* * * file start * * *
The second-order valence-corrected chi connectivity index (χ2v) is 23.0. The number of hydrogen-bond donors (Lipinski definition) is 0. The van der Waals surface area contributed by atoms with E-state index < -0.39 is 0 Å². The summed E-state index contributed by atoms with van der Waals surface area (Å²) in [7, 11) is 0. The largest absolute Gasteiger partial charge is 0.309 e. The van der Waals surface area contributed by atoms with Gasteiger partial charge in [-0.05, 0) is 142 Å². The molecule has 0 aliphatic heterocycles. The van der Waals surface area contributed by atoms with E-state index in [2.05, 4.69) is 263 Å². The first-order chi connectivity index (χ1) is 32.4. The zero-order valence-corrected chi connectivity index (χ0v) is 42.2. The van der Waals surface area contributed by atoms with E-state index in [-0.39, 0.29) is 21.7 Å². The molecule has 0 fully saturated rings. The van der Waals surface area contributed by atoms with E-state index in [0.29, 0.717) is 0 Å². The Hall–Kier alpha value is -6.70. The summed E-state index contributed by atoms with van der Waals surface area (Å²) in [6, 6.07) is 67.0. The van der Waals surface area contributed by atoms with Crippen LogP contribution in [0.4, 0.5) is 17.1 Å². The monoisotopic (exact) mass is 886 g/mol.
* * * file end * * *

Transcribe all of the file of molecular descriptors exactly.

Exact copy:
The second-order valence-corrected chi connectivity index (χ2v) is 23.0. The number of hydrogen-bond donors (Lipinski definition) is 0. The van der Waals surface area contributed by atoms with E-state index < -0.39 is 0 Å². The summed E-state index contributed by atoms with van der Waals surface area (Å²) in [7, 11) is 0. The largest absolute Gasteiger partial charge is 0.309 e. The van der Waals surface area contributed by atoms with Gasteiger partial charge in [-0.05, 0) is 142 Å². The molecule has 0 aliphatic heterocycles. The van der Waals surface area contributed by atoms with E-state index in [2.05, 4.69) is 263 Å². The first-order chi connectivity index (χ1) is 32.4. The zero-order valence-corrected chi connectivity index (χ0v) is 42.2. The van der Waals surface area contributed by atoms with E-state index in [-0.39, 0.29) is 21.7 Å². The molecule has 0 fully saturated rings. The van der Waals surface area contributed by atoms with E-state index in [0.29, 0.717) is 0 Å². The Hall–Kier alpha value is -6.70. The summed E-state index contributed by atoms with van der Waals surface area (Å²) in [6, 6.07) is 67.0. The van der Waals surface area contributed by atoms with Crippen LogP contribution in [0.4, 0.5) is 17.1 Å². The monoisotopic (exact) mass is 886 g/mol.